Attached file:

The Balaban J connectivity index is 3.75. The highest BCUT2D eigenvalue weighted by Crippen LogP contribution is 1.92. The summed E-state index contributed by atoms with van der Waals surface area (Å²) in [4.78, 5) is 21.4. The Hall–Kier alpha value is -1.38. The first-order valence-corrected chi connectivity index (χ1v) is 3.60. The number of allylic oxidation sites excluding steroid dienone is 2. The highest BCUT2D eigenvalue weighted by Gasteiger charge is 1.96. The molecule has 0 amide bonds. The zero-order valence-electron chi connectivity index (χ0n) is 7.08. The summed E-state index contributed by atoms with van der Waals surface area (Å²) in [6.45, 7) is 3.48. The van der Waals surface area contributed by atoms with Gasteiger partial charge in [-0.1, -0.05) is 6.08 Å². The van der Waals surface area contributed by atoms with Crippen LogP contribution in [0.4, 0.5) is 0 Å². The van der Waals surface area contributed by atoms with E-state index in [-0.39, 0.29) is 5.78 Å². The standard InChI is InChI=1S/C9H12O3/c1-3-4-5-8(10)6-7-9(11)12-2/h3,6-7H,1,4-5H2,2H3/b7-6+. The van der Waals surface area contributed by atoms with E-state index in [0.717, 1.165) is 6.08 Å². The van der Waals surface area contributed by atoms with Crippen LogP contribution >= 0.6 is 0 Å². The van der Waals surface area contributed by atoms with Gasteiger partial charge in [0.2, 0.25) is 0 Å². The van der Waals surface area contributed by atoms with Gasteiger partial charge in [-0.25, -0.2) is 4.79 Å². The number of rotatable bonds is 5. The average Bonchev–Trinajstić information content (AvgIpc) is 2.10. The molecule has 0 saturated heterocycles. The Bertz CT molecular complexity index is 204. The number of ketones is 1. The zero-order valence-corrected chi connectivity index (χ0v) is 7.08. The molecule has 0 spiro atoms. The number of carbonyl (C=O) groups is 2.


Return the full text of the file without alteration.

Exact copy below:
The Balaban J connectivity index is 3.75. The highest BCUT2D eigenvalue weighted by Crippen LogP contribution is 1.92. The summed E-state index contributed by atoms with van der Waals surface area (Å²) in [4.78, 5) is 21.4. The Hall–Kier alpha value is -1.38. The first-order valence-corrected chi connectivity index (χ1v) is 3.60. The number of allylic oxidation sites excluding steroid dienone is 2. The highest BCUT2D eigenvalue weighted by Gasteiger charge is 1.96. The molecule has 0 amide bonds. The zero-order valence-electron chi connectivity index (χ0n) is 7.08. The summed E-state index contributed by atoms with van der Waals surface area (Å²) in [6.45, 7) is 3.48. The van der Waals surface area contributed by atoms with Gasteiger partial charge in [-0.1, -0.05) is 6.08 Å². The van der Waals surface area contributed by atoms with Crippen LogP contribution in [0.4, 0.5) is 0 Å². The van der Waals surface area contributed by atoms with E-state index in [-0.39, 0.29) is 5.78 Å². The standard InChI is InChI=1S/C9H12O3/c1-3-4-5-8(10)6-7-9(11)12-2/h3,6-7H,1,4-5H2,2H3/b7-6+. The van der Waals surface area contributed by atoms with E-state index in [0.717, 1.165) is 6.08 Å². The van der Waals surface area contributed by atoms with Crippen LogP contribution >= 0.6 is 0 Å². The van der Waals surface area contributed by atoms with Gasteiger partial charge in [0.2, 0.25) is 0 Å². The van der Waals surface area contributed by atoms with Gasteiger partial charge in [-0.25, -0.2) is 4.79 Å². The number of rotatable bonds is 5. The average Bonchev–Trinajstić information content (AvgIpc) is 2.10. The molecule has 0 saturated heterocycles. The Bertz CT molecular complexity index is 204. The number of ketones is 1. The zero-order valence-corrected chi connectivity index (χ0v) is 7.08. The molecule has 0 spiro atoms. The number of carbonyl (C=O) groups is 2.